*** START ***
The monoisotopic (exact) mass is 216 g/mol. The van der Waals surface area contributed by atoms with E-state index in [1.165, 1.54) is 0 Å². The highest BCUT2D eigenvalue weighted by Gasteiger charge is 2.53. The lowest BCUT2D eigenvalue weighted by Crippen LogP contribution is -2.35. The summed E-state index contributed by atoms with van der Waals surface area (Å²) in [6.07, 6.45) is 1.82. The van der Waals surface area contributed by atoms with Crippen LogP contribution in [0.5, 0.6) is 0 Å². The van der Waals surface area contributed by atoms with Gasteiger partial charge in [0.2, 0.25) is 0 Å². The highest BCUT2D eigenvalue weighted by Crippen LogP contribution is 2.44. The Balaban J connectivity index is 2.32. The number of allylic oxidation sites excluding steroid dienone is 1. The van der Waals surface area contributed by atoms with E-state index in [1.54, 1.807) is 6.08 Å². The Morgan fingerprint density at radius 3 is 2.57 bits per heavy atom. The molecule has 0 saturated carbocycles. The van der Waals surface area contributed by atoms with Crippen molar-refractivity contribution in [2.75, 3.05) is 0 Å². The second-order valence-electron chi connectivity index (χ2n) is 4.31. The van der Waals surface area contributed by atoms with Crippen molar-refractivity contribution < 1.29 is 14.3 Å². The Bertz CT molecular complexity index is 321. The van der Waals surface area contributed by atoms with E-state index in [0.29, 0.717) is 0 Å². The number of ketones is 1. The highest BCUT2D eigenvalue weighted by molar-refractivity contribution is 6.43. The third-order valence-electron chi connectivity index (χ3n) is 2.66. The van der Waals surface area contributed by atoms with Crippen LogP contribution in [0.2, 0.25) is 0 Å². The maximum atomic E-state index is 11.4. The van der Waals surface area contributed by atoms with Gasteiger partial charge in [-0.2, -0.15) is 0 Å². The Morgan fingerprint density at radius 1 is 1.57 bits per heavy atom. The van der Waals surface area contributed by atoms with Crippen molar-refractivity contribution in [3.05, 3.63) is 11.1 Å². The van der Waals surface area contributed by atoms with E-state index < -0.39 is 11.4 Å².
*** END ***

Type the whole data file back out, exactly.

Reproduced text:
The monoisotopic (exact) mass is 216 g/mol. The van der Waals surface area contributed by atoms with E-state index in [1.165, 1.54) is 0 Å². The highest BCUT2D eigenvalue weighted by Gasteiger charge is 2.53. The lowest BCUT2D eigenvalue weighted by Crippen LogP contribution is -2.35. The summed E-state index contributed by atoms with van der Waals surface area (Å²) in [6.07, 6.45) is 1.82. The van der Waals surface area contributed by atoms with Crippen LogP contribution in [0.5, 0.6) is 0 Å². The van der Waals surface area contributed by atoms with Gasteiger partial charge in [0.2, 0.25) is 0 Å². The highest BCUT2D eigenvalue weighted by Crippen LogP contribution is 2.44. The Balaban J connectivity index is 2.32. The number of allylic oxidation sites excluding steroid dienone is 1. The van der Waals surface area contributed by atoms with E-state index in [1.54, 1.807) is 6.08 Å². The Morgan fingerprint density at radius 3 is 2.57 bits per heavy atom. The molecule has 0 saturated carbocycles. The van der Waals surface area contributed by atoms with Crippen molar-refractivity contribution in [2.75, 3.05) is 0 Å². The second-order valence-electron chi connectivity index (χ2n) is 4.31. The van der Waals surface area contributed by atoms with Crippen molar-refractivity contribution < 1.29 is 14.3 Å². The Bertz CT molecular complexity index is 321. The van der Waals surface area contributed by atoms with E-state index in [0.29, 0.717) is 0 Å². The number of ketones is 1. The highest BCUT2D eigenvalue weighted by molar-refractivity contribution is 6.43. The third-order valence-electron chi connectivity index (χ3n) is 2.66. The van der Waals surface area contributed by atoms with Crippen LogP contribution in [0.2, 0.25) is 0 Å². The maximum atomic E-state index is 11.4. The van der Waals surface area contributed by atoms with Gasteiger partial charge in [-0.2, -0.15) is 0 Å². The Morgan fingerprint density at radius 1 is 1.57 bits per heavy atom. The van der Waals surface area contributed by atoms with Crippen molar-refractivity contribution in [3.05, 3.63) is 11.1 Å². The van der Waals surface area contributed by atoms with E-state index < -0.39 is 11.4 Å².